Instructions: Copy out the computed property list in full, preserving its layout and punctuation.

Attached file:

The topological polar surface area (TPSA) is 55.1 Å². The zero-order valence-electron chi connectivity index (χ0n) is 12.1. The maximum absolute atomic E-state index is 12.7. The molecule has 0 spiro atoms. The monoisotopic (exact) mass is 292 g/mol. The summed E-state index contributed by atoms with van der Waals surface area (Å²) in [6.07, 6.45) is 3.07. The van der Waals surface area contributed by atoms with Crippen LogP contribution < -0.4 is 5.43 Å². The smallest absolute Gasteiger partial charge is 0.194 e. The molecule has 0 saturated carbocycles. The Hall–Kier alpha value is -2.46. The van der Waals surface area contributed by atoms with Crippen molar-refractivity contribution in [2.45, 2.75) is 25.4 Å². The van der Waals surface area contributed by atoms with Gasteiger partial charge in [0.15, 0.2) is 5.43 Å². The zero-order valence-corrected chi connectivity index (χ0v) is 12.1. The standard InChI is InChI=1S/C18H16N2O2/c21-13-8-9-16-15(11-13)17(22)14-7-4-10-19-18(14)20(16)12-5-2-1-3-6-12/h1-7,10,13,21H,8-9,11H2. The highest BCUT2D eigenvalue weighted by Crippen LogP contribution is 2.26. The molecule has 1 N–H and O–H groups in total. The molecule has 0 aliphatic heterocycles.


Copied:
The topological polar surface area (TPSA) is 55.1 Å². The zero-order valence-electron chi connectivity index (χ0n) is 12.1. The maximum absolute atomic E-state index is 12.7. The molecule has 0 spiro atoms. The monoisotopic (exact) mass is 292 g/mol. The summed E-state index contributed by atoms with van der Waals surface area (Å²) in [6.07, 6.45) is 3.07. The van der Waals surface area contributed by atoms with Crippen LogP contribution < -0.4 is 5.43 Å². The smallest absolute Gasteiger partial charge is 0.194 e. The molecule has 0 saturated carbocycles. The Hall–Kier alpha value is -2.46. The van der Waals surface area contributed by atoms with Crippen molar-refractivity contribution in [2.45, 2.75) is 25.4 Å². The van der Waals surface area contributed by atoms with Gasteiger partial charge in [0.15, 0.2) is 5.43 Å². The zero-order valence-corrected chi connectivity index (χ0v) is 12.1. The standard InChI is InChI=1S/C18H16N2O2/c21-13-8-9-16-15(11-13)17(22)14-7-4-10-19-18(14)20(16)12-5-2-1-3-6-12/h1-7,10,13,21H,8-9,11H2. The highest BCUT2D eigenvalue weighted by Crippen LogP contribution is 2.26. The molecule has 1 N–H and O–H groups in total. The molecule has 0 aliphatic heterocycles.